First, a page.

M. Lavinia Warren
Life DatesOctober 31 1842 – November 25 1919
Mercy Lavinia Warren Bump, later Mercy Lavinia Warren Stratton, and then Mercy Lavinia Magri, (October 31, 1841-November 25, 1919) was an entertainer who worked for P.T, Barnum, managed her own theatre, and wed fellow Barnum performer Charles S. Stratton - known as General Tom Thumb.
Warren was born into the Bump family in Middleborough Massachusetts. Her family was prominent in the area, and capable of tracing their roots back to the Mayflower. She had seven other siblings, but only Warren and her sister Huldah Pierce Warren Bump (later known as Minnie Warren), had dwarfism.
Warren taught school for a time in Massachusetts, before entering show business at age sixteen. Her first foray into being an entertainer saw her under the employ of a cousin who owned a showboat in Mississippi. Barnum came to hear of her in 1862, meeting Warren when she was twenty one years old, and signed on to work for him for $10 a week plus expenses. It was there that she met Charles Stratton, known as General Tom Thumb and a fellow little person in Barnum’s employ, and the two began to date.
Eventually, Warren and Stratton married, in an event orchestrated by Barnum known as the Fairy Wedding, Held on February 10, 1863 at Grace Episcopal Church in New York City, the marriage became the social event of the year, as did the reception afterwards. The two were even received at the White House by President Abraham Lincoln.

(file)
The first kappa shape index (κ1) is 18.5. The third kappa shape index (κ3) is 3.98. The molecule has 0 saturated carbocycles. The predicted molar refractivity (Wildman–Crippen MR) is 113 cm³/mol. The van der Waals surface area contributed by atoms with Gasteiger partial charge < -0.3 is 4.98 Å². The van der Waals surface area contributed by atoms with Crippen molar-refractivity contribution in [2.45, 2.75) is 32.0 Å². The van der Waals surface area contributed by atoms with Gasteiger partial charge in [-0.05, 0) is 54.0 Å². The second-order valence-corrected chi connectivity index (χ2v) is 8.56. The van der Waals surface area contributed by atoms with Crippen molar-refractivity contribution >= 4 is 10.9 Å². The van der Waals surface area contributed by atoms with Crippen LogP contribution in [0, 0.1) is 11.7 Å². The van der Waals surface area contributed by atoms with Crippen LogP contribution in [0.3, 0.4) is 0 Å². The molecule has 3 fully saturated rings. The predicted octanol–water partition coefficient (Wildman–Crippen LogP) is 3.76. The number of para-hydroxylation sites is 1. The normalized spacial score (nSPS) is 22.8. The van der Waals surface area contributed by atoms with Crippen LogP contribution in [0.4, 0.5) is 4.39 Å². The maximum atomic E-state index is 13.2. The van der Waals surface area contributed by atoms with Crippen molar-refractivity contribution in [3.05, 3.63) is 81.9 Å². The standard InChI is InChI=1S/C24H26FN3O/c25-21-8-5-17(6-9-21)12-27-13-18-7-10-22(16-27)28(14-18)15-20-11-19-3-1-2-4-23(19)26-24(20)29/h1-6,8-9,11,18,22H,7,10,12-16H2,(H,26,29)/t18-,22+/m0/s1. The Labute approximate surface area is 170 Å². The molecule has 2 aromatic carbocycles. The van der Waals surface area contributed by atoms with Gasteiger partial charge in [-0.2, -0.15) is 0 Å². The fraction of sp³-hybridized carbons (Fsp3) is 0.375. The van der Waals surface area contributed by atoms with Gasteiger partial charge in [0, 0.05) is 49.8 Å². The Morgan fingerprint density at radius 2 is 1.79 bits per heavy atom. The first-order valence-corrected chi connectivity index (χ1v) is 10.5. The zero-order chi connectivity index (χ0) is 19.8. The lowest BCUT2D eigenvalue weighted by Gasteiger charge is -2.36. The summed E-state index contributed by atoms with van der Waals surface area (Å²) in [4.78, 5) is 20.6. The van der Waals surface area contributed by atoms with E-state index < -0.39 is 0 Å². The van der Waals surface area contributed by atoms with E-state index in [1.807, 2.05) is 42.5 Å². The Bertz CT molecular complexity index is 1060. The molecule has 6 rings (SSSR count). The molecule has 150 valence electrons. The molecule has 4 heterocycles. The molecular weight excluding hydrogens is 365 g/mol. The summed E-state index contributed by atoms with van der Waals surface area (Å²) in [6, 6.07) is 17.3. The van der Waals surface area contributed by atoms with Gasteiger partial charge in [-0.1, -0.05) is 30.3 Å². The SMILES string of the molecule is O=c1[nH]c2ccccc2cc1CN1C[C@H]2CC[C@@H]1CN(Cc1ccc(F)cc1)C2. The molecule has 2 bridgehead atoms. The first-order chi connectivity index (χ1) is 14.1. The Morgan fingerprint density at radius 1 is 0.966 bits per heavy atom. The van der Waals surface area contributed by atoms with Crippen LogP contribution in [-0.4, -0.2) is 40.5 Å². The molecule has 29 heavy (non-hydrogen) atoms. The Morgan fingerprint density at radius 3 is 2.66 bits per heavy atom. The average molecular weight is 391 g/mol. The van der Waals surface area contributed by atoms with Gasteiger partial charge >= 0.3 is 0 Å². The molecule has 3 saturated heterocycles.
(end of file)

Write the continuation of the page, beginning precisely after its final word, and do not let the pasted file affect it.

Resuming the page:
Later on, Warren and her husband toured with her sister, Minnie Warren, and fellow performer George Washington Morrison Nutt. The tour covered the United States and Canada, before heading to Europe. From there, their lives bounced between Stratton’s home in Bridgeport, Connecticut, and Warren’s in Middleborough, Massachusetts, when they weren’t touring and entertaining the public. The marriage between the two was generally considered a positive one, and they remained close throughout their lives.
Warren was also extremely close with her sister, Minnie, who wed a fellow Barnum performer named Major Edward Newell in July, 1877. Unlike her sister, Minnie and her husband did attempt to have children. Unfortunately the child was stillborn, and Minnie herself died after the delivery. Warren was devastated by the loss, and it took a while for her to come to terms with.
Charles Stratton passed on July 15, 1883, leaving Warren a widow. She remarried two years later to Primo Magri, an Italian entertainer of a similar stature to Warren, on April 6, 1885. They performed both at their own roadside stand in Middleborough, Massachusetts, and toured together along with Magri’s brother, Ernesto. The couple even appeared in the silent film, The Lilliputian's Courtship, in 1915.
Warren died on November 25, 1919, and is buried besides Charles S. Stratton at Mountain Grove Cemetery.